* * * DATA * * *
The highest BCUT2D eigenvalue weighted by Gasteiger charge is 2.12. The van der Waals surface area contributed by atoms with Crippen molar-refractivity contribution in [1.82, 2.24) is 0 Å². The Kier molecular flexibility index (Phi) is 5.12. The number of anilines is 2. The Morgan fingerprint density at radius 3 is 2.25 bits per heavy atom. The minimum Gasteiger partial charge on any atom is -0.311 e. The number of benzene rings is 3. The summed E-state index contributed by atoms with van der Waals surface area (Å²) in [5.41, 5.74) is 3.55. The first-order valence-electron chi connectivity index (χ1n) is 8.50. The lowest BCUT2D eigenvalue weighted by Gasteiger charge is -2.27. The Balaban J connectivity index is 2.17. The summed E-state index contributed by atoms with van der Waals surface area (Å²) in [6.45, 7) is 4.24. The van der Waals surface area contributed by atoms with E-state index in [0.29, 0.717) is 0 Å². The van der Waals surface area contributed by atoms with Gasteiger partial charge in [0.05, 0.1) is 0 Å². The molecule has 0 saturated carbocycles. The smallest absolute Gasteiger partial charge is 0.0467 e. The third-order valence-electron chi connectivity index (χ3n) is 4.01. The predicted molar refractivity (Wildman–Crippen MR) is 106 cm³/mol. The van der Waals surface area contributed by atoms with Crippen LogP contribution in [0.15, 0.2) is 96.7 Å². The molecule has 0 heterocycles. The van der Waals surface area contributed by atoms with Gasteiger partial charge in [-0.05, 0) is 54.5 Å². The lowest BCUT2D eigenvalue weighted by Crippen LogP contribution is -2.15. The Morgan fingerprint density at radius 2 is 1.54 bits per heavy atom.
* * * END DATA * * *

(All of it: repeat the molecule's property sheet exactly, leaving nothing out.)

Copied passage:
The highest BCUT2D eigenvalue weighted by Gasteiger charge is 2.12. The van der Waals surface area contributed by atoms with Crippen molar-refractivity contribution in [1.82, 2.24) is 0 Å². The Kier molecular flexibility index (Phi) is 5.12. The number of anilines is 2. The Morgan fingerprint density at radius 3 is 2.25 bits per heavy atom. The minimum Gasteiger partial charge on any atom is -0.311 e. The number of benzene rings is 3. The summed E-state index contributed by atoms with van der Waals surface area (Å²) in [5.41, 5.74) is 3.55. The first-order valence-electron chi connectivity index (χ1n) is 8.50. The lowest BCUT2D eigenvalue weighted by Gasteiger charge is -2.27. The Balaban J connectivity index is 2.17. The summed E-state index contributed by atoms with van der Waals surface area (Å²) in [6.45, 7) is 4.24. The van der Waals surface area contributed by atoms with E-state index in [0.29, 0.717) is 0 Å². The van der Waals surface area contributed by atoms with Gasteiger partial charge in [0.05, 0.1) is 0 Å². The molecule has 0 saturated carbocycles. The smallest absolute Gasteiger partial charge is 0.0467 e. The third-order valence-electron chi connectivity index (χ3n) is 4.01. The predicted molar refractivity (Wildman–Crippen MR) is 106 cm³/mol. The van der Waals surface area contributed by atoms with Crippen LogP contribution in [0.15, 0.2) is 96.7 Å². The molecule has 0 heterocycles. The van der Waals surface area contributed by atoms with Gasteiger partial charge in [-0.05, 0) is 54.5 Å². The lowest BCUT2D eigenvalue weighted by Crippen LogP contribution is -2.15. The Morgan fingerprint density at radius 2 is 1.54 bits per heavy atom.